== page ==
Plastic is Slowly Killing Us - 5 Ways You Can Help!

Plastic. It's everywhere. It's one of those problems that is so big, it feels like your own actions will not make a difference. Yet, every one of us - collectively - can make a huge difference. In fact, we have no choice. Our waterways are being choked by plastic - the oceans as well as fresh water streams and lakes. It's easy to spot the large plastics like plastic straws and bottles, but what is even more devastating are the micro-plastics that come from polymer or synthetic fiber clothing.

Synthetic materials are primarily to blame for the 'dead zones' in the oceans. Did you know that each time you wash a piece of clothing made from a synthetic material (think yoga pants and fleece jackets), you are releasing 9000 micro-plastics into the world's waterways? These are microscopic pieces of fiber that fall into the water stream during textile processing, sewing and wash. Worse yet, you are literally inhaling these micro-fibers when you pull that fleece jacket, or other synthetic-based fabric garment, over your head. Microfibers are airborne and can be found in the most remote places on earth - even in the dark reaches of the Himalayas. 

It's a problem that no one can really escape. Even if you haven't bought a new hoodie in years, if you eat fish or crustaceans, you could be eating micro-fibers. 

What's additionally alarming is that, according to the BBCthese plastic fragments contain chemicals similar to the sex hormone oestradiol and can impact fertility in animals and humans. Many other endocrine distrupting chemicals are used in the process of making synthetic fabrics - which are released in the micro-plastic. 

The detriment of plastic shedding has prompted action in California and New York with the introduction of bills requiring the labeling of all synthetic based clothing. Conneticut has already passed laws requiring all synthetic clothing to be labeled with this warning: “This garment sheds plastic microfibers when washed.” Much of the apparel industry is against the proposals claiming that the proposed laws would have no effect and just add costs to the consumer. In reality, an additional label cost pennies, I think the real danger to the retail industry is that people will consider their purchases more carefully and there's nothing wrong with that.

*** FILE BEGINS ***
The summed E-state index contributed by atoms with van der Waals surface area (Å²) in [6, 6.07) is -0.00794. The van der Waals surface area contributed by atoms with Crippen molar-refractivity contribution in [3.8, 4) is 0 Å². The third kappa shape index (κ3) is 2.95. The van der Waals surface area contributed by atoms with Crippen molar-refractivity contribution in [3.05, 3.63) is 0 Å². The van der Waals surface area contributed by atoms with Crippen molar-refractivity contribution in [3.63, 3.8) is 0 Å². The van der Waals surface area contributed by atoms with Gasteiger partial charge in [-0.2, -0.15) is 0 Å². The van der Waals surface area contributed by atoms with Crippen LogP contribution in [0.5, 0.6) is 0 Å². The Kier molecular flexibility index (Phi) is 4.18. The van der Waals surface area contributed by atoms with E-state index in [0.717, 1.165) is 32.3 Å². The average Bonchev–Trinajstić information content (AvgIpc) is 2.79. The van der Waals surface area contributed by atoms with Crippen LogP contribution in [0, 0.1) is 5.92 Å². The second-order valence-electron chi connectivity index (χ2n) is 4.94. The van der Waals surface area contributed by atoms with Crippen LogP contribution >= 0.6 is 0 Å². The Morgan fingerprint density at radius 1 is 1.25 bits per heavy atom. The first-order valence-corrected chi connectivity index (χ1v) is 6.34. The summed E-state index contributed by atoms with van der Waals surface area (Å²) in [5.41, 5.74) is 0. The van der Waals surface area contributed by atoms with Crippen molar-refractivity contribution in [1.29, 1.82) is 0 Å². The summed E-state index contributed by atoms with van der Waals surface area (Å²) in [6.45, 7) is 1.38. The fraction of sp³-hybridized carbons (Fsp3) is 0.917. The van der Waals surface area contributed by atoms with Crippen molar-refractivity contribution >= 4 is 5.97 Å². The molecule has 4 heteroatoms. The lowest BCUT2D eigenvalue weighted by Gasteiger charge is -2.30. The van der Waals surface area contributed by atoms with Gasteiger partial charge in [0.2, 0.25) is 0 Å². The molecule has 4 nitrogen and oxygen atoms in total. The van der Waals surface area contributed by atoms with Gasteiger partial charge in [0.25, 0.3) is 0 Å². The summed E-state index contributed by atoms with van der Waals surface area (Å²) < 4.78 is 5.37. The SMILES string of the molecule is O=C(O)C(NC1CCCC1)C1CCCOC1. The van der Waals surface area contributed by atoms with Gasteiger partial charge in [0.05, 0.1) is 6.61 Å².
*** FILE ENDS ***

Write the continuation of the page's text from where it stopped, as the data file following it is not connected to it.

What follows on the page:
While in Vancouver for the Sustainable Apparel Coalition annual member meeting, I was struck by the presentation of Maria Westerbos, the founder & director of the Plastic Soup Foundation. The foundation works to reduce the amount of plastics being dumped in our oceans and waterways.  Specifically they focus on the devastating effects of micro-plastics and nano-particles - much of which originate in polyester-based fabrics. 

“Every minute, the equivalent of one full garbage truck of plastic trash is dumped in the sea. That is 1440 trucks per 24 hours and 8 BILLION kilos per year.” - Plastic Soup Foundation

In fact, according to the Plastic Soup Foundation, clothing 'leaks; plastic in all aspects of the products' lifespan. Take a typical t-shirt - many of which are now in some part synthetic. The world produces 500 million a year which equals 725 tons pf plastic released each year.  About half of that plastic is released through washing the t-shirt in a washing machine. The other half is released after it's tossed into a landfill. So learn to just say no to t-shirts if you are not really going to wear them.
Here are 5 other tips to take into account when wearing, washing and shopping for apparel:
  1. Invest in clothing and home goods that are made from natural, biodegradable materials like cotton, wool, linen and silk.
  2. Check your labels. Even high end brands use polymer based synthetic fabrics. If you have trouble pronouncing the fiber in your clothing, it's probably a synthetic.
  3. Avoid purchasing cheaply made fast fashion clothing - because most likely they are using synthetic materials.
  4. Wash your synthetic clothing less frequently or gently hand-wash and line-dry. Use it several times before tossing in the wash. The best thing you can do is actually hand-wash or delay-wash your clothing - use it several times before throwing in the wash. All that wash water adds up!
  5. Reuse your old yoga gear and outdoor stuff...recycle or trade with your friends. Don't buy the new stuff - its the most toxic.

And keep fighting the good fight against plastics in general: avoid single use plastic bottles, bring your own silverware and just say no to plastic straws!

For more information, please check out the Plastic Soup Foundation:


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